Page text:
The above examples are likely pointing to the Malkin camp (probably realistically) believing they have a reasonable case for asking for fairly significant salary even for the age 36-38 seasons if reporting on the nature of constantly evolving negotiations are true. Common sense does dictate though, that since there has not been an extension signed, there is a gap in how the sides see the situation. Malkin has openly said a pay cut will happen and hasn’t been terribly concerned about money, but he is a star player and understandably wants to be given a fitting contract.

It would be speculation to go further on tightly-kept negotiations, but just for ballpark figures and Friedman’s reporting, it looks more like the Pens are in “Mikko Koivu” territory above, and Malkin’s camp is more in the “Joe Thornton 2017” or more area.

To answer the question raised in the headline (always hate when a piece doesn’t answer the question) a fair and reasonable contract for both sides is probably in the $6.75 – $7.5 million range.

But just because that could be seen as fair based on the past, it doesn’t answer the unknown variable as to just how much the Penguins’ management and executives (namely, GM Ron Hextall who is in charge of day-to-day hockey operations) want to pay Malkin moving forward. Just because Backstrom got his contract or a long time ago San Jose gave Joe Thornton a big contract doesn’t necessarily mean that Pittsburgh will see the situation similarly or choose to go down that same path.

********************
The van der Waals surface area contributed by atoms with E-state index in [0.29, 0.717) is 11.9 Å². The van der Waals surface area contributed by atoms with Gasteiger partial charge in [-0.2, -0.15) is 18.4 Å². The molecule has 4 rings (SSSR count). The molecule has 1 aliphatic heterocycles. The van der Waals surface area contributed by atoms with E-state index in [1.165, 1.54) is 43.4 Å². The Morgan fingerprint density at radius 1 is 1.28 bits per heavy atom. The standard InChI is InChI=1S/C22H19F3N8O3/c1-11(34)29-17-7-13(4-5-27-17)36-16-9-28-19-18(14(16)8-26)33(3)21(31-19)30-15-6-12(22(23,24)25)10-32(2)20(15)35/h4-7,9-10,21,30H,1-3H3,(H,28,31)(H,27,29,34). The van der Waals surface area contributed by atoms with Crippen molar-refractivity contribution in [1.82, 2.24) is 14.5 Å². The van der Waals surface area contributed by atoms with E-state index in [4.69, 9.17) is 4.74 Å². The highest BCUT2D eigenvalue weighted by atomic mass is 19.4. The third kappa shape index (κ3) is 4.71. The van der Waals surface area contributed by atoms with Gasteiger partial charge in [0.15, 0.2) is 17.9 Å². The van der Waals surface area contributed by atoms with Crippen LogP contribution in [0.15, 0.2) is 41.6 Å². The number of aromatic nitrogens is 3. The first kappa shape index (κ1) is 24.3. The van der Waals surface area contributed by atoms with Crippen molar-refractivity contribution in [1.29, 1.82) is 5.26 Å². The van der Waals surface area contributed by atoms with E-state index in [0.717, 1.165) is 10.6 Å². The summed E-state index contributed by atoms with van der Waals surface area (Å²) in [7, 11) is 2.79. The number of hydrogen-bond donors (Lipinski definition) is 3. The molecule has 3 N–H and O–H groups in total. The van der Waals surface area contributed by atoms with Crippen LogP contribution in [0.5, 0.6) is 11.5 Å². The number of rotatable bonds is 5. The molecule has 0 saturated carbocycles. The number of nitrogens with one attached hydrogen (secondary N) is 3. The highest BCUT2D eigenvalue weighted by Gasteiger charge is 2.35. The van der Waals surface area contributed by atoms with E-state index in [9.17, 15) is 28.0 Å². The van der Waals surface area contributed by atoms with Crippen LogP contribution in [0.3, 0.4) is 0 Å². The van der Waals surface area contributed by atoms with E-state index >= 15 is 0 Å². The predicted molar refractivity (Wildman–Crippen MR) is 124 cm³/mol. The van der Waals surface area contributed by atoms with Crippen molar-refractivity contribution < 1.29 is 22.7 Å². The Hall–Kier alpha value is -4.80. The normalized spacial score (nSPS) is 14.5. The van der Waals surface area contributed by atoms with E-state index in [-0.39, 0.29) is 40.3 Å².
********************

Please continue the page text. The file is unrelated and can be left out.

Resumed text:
Clearly, to date, they haven’t seen it like that. The big question with a yet unknown answer is if they are willing to up the offer to what Malkin’s side would see as a “good contract”.

Negotiations are driven by deadlines and can turn on a dime, but Evgeni Malkin’s future in Pittsburgh is going to boil down to a business decision about how the Penguins want to set their team up moving forward. To this point, for the world it looks like the team hasn’t been interested or willing to make a fitting offer for Malkin.

That could always change in the days or weeks ahead, or as Malkin also hinted at yesterdayit could be a sign that the Penguins are preparing to move onto the future without a key piece of the past.